- Design Team : Felix Fischer, Tim Brengelmann, Djanna Filipovic, Michael Kurzlechner
- Clients : Jost Hurler Beteiligungs- und Verwaltungsgesellschaft GmbH & Co. KG
- Membrane : to experts
- City : Munich
- Country : Germany
“Schwabinger Tor“ is a newly built city district, acting as a center for its immediate surroundings and as a prelude to central Munich. The Tram-station with its curving canopies acts as a point of identification and a powerful urban exclamation mark for the district, giving a unique character to the city square behind Andaz hotel. Since “Tor” means gate in German, the canopies arch across the tram-tracks thereby letting the trains literally pass through a gate on their way to or from the city.
The canopies are two quite similar structures that differ mainly in size. The surface area of each canopy is a hyperbolic paraboloid and therefore has double curvature at any given point. Thereby a highly effective static form with low cost in material is created. Both canopies are made from welded steel beams and due to the special form, the structures could be assembled by using only straight beams - except for two bordering trusses on each canopy which was a deliberate design decision. As an additional feature of the hyperbolic form, all water naturally flows towards the foundations where it can be safely collected and discharged. The structure is covered by a single layer “wrinkle-free” ETFE foil. Weather protection for the passengers is only one purpose.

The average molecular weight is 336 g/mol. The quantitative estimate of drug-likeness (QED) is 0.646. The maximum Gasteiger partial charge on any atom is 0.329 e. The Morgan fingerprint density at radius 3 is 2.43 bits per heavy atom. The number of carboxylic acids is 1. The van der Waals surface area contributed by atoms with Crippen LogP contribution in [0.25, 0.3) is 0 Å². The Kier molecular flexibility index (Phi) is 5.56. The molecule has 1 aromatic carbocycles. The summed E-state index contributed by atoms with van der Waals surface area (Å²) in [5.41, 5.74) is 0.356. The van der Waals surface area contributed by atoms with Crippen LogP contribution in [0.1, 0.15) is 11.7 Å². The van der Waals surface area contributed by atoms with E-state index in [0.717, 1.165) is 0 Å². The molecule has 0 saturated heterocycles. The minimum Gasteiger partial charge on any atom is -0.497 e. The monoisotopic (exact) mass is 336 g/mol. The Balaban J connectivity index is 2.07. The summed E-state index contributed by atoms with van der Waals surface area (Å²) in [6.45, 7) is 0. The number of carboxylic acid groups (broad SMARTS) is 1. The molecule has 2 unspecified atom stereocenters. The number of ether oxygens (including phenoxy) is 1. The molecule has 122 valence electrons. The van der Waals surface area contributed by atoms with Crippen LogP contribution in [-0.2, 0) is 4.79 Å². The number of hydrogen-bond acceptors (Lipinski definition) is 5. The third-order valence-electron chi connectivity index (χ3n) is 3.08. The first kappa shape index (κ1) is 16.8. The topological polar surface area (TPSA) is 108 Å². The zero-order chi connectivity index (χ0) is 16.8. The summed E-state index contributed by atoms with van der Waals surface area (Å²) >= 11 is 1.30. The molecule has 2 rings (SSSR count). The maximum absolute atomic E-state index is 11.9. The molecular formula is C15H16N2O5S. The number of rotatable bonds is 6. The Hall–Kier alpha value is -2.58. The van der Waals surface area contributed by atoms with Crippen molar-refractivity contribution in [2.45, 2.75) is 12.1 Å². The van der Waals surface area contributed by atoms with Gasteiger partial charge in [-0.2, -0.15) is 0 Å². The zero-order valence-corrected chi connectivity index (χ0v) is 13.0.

The station is a 3 dimensional sculpture. Depending on the viewpoint, new perspectives and images will appear: Sometimes the above mentioned arch will be visible, sometimes the image of two dancing dragons will appear. On a broader urban level, the form of the canopies echoes frei otto´s Olympic stadion, which is only a short walk away. The material of the covering is the same as on Herzog and de Meurons allianz arena, which is also only a short drive away. The pavement of the square is also communicating with the canopies and together they form a dynamic piece of art! The pattern of the floor in fact mimics a painting by Paul Klee who was practicing in that very area. The whole square becomes a reminiscence of the areas multilayered history and built heritage.